Saturday, June 23, 2007

Cultivating Entrepreneurs

I was asked recently to join a group of entrepreneurs to help mentor start up businesses in the St. Louis area, Innovate St. Louis Venture Mentoring Service (IVMS). IVMS follows a template and set of rules developed by the Venture Mentoring Service of MIT, which was identified as a best-practice mentoring program by the Ewing Marion Kauffman Foundation of Kansas City.

Flattering as all get out to be invited to do this sort of thing. I eagerly accepted the appointment, looking forward to working with some like minded youngsters (or not), getting ready to make a go of it in business. I could relate to what was ahead of the entrepreneurs, and I had certainly made enough mistakes to pass on to anyone wanting to look for warning signs of...not-yet-success.

Being a late entrepreneurial bloomer myself, I figure that, because I stayed in the "pit" so long, working for somebody else's idea, somebody else's mission and purpose, I had gathered quite a few do's and don'ts from those I now call my hero's. My hero's can accept my label of them or not. People have influence on others, it is up to the subject to do with what they may. My hero's are the people that I have worked for in the past, in the pit; those who put up with me, were most likely frustrated with me from time to time, those who would calm me, yell at me, reflect with me, consult me. I was always the one who could be counted on. My secret to success: accountability. It's why I was able to learn, borrow and intellectualize ideas garnered from my hero's and their hero's before them. It just works that way. Failure to learn from the mistakes of others is a bit dangerous.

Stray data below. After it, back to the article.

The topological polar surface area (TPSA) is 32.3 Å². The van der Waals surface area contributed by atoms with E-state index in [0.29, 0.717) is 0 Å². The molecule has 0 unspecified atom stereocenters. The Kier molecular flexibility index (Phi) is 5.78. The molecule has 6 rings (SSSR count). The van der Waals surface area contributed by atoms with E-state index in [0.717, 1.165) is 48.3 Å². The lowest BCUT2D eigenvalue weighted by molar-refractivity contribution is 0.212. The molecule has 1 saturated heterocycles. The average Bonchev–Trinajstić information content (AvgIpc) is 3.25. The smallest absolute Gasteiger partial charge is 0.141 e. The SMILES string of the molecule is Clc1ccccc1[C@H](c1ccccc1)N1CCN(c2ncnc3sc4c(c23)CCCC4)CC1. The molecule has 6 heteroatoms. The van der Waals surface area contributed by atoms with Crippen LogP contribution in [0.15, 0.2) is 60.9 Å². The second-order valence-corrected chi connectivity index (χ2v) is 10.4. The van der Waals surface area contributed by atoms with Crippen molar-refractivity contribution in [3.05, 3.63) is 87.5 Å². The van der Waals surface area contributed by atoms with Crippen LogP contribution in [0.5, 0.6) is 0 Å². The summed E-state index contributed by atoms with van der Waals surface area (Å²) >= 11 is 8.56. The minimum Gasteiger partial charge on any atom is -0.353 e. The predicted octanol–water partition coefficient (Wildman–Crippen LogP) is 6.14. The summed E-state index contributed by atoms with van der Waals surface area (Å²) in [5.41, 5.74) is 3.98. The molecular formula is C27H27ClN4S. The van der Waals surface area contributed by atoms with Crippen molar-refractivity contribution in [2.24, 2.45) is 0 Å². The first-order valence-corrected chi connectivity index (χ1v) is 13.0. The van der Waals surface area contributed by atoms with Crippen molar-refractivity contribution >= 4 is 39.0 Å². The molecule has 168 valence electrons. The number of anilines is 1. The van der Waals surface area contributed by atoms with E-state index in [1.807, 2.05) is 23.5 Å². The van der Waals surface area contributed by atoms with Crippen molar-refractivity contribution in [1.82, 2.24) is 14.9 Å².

Our first meeting was at Washington University, at Simon Hall at the Skandalaris Center for Entrepreneurial Studies.

Sitting around the tables of the newly formed group, I counted the seconds before I would stand, offer a brief description of my experiences in an effort to justify my reason for being there. In my mind, I was the only one of my kind: stupid, undereducated, less impressive, less experienced, less of a list of accomplishments, under classed, under dressed, balder, shorter, dirtier, less tan and any other "less than" that I could come up with. These men and women were heavy hitters. Me, just a food guy who uses daily that which was given to me by a handful of hero's. I could hardly keep my heart rate under control, too much coffee, can't....breathe....

It was my turn to tell my story.

I figure I am the token boot strapper, the one who will tell it like it is to the folks who need to hear it. There are a hand full of books that I live by. Write them down if you wish. The Art of the Start, The Tipping Point and Blink. (I have provided links to Amazon, buy them, read them, be them). These books provide an unconventional understanding of the process by which I run my business. They might be cliche by now, so be it. I am not even sure the concepts were new. I think they are captivating. Even though I have a tough time getting through any book.